It’s ok to yell at Kahn, though.
It’s been a somewhat rocky couple of weeks here at In My Head HQ.
As a direct result of my Israel/Palestine activism and open enthusiasm for the current President of the United States, I have recently been called (in no particular order) a defender of anti-Semitism, a supporter of neo-Nazis, someone who spreads hatred of Israel, the anti-Christ, willing to murder in order to have an easy life, dumb, #biggestliberalasshole2012, a liar, willing to shrug away evil, and disgustingly indifferent to women of color (these are all direct quotes).
It has also been darkly suggested, by someone with 50,000 Twitter followers, that s/he “knows a lot more about you, and what you support, and what you are, than you realize,” and by someone else, with far fewer Twitter followers, that I am sexually aroused by drone strikes in which people are killed (my previous arguments against drone strikes notwithstanding). Oh, and something or other about me being too cowardly to argue with someone who was hectoring me.
And (I have very good reason to suspect) a great deal else that I know little about, because I block/spam/ignore people when they behave in such a fashion and thus don’t see subsequent insults, and I certainly don’t bother to go looking to see what folks might be saying about me or my work in the internet’s more extreme corners.
I tell you all this not to gain sympathy (well, ok. You can give me a little sympathy) but to make a larger point, one that starts with the fact that what I’ve experienced is as nothing compared to the flood of bad behavior endured by writers and activists with a higher public profile and/or full-time employ. Nothing.
Of course, there’s a point at which this is simple trolling: People with a nominal worldview who are mainly in it for the abuse. Whether it’s me liking Barack Obama, women who call out sexism, men who like Star Wars the wrong way, or teenagers who don’t know how to use internet slang, the fight’s the thing, the act of screaming insults the actual point.
And of course, there’s a point of simple incandescent anger, tinged with fear (you know: I’m a danger to Israel and Jews everywhere, etc and so on).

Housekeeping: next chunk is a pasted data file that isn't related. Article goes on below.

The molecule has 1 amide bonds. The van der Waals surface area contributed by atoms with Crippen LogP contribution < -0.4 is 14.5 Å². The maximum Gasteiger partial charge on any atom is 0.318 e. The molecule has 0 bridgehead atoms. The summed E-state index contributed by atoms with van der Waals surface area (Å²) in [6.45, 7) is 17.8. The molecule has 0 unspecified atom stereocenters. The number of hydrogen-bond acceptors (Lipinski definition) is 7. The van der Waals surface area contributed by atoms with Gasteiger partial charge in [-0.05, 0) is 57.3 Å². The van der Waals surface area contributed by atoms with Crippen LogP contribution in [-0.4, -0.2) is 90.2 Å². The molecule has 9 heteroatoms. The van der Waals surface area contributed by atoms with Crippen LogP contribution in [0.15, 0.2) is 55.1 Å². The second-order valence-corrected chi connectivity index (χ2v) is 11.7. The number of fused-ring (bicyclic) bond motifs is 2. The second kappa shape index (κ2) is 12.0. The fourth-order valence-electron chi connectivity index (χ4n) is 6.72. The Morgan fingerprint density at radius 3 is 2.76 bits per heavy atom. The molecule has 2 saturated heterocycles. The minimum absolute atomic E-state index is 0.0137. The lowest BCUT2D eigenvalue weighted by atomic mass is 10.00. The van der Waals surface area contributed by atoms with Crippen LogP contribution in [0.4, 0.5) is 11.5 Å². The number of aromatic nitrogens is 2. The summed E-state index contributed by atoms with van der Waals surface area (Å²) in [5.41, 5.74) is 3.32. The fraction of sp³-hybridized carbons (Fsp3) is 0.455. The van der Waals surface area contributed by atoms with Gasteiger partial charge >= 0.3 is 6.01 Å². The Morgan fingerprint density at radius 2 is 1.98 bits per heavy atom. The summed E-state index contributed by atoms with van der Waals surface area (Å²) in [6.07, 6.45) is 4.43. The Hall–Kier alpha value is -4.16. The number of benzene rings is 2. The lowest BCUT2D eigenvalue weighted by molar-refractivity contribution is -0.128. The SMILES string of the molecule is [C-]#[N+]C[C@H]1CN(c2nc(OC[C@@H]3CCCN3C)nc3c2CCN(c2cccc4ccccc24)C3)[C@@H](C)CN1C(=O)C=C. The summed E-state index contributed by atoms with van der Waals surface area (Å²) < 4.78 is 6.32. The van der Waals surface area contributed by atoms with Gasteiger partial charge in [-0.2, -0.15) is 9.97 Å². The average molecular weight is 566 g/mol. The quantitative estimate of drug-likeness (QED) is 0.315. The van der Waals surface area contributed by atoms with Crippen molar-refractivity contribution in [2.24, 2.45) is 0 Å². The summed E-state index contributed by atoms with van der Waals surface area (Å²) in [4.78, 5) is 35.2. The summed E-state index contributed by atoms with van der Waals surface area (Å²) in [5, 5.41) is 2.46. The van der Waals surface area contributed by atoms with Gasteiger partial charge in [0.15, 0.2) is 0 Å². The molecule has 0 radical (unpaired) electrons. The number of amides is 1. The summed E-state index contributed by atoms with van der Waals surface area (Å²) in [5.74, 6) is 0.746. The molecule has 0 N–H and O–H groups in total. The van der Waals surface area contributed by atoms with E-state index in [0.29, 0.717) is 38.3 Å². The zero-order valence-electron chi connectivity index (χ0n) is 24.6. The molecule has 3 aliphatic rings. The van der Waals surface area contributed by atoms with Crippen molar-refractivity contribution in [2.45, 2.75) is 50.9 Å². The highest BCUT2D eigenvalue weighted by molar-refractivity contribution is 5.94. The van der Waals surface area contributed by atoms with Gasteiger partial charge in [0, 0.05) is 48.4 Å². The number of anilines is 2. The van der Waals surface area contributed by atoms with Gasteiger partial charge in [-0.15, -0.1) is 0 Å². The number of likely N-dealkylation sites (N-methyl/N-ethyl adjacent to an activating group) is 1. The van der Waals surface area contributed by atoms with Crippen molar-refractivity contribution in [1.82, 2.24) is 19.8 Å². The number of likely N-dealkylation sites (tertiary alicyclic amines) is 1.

But there’s another point — a very important point — at which this sort of thing is about a difference in tactics and values (and not just the “don’t call people the anti-Christ before you’ve even met” one).
Because there are two different kinds of social activists in the world: There are those who think that change only ever happens incrementally, that we can only organize people where they are and not where we want them to be, that revolution (as an Egyptian revolutionary recently noted) is a process, not an event. And there are those for whom all evil must be relentlessly labelled as such and any change that isn’t instant is not fast enough.
And both kinds of people are right.
We will never change the world by refusing to talk about what’s wrong with it, and any change that isn’t instant is — really and truly — not fast enough. Lives are ruined or lost as we struggle forward, and the human race needs angry prophets who remind us of that.
Yet, for all that that is so, the fact remains that revolution is a process, not an event. That we can only organize people where they are, not where we want them to be. And change only ever happens incrementally. It’s genuinely unfortunate, but it’s also, simply, true.
I try to listen to angry prophets. I try to give them their due, and I try to incorporate at least some of their righteous fury (because, aside from anything else, while “reasonable” might be my brand, I’m always angry, Captain). I know that we move things forward by steadily making the list of that-which-is-infuriating broader and longer: Once it was slavery, then it was poll taxes, now it’s effigies of the President hung on front lawns.
But I cannot hear anyone while I’m cleaning “anti-Christ” and “murder” from my ears, and I can only imagine that the people who have a higher public profile and/or full-time employ have it even harder, because they hear so much more of it.
People stop listening when you treat them with derision — it’s really that simple. No change is fast enough, but if you want any change, you’re going to need people who are willing to listen to you.
Unfortunate, but true.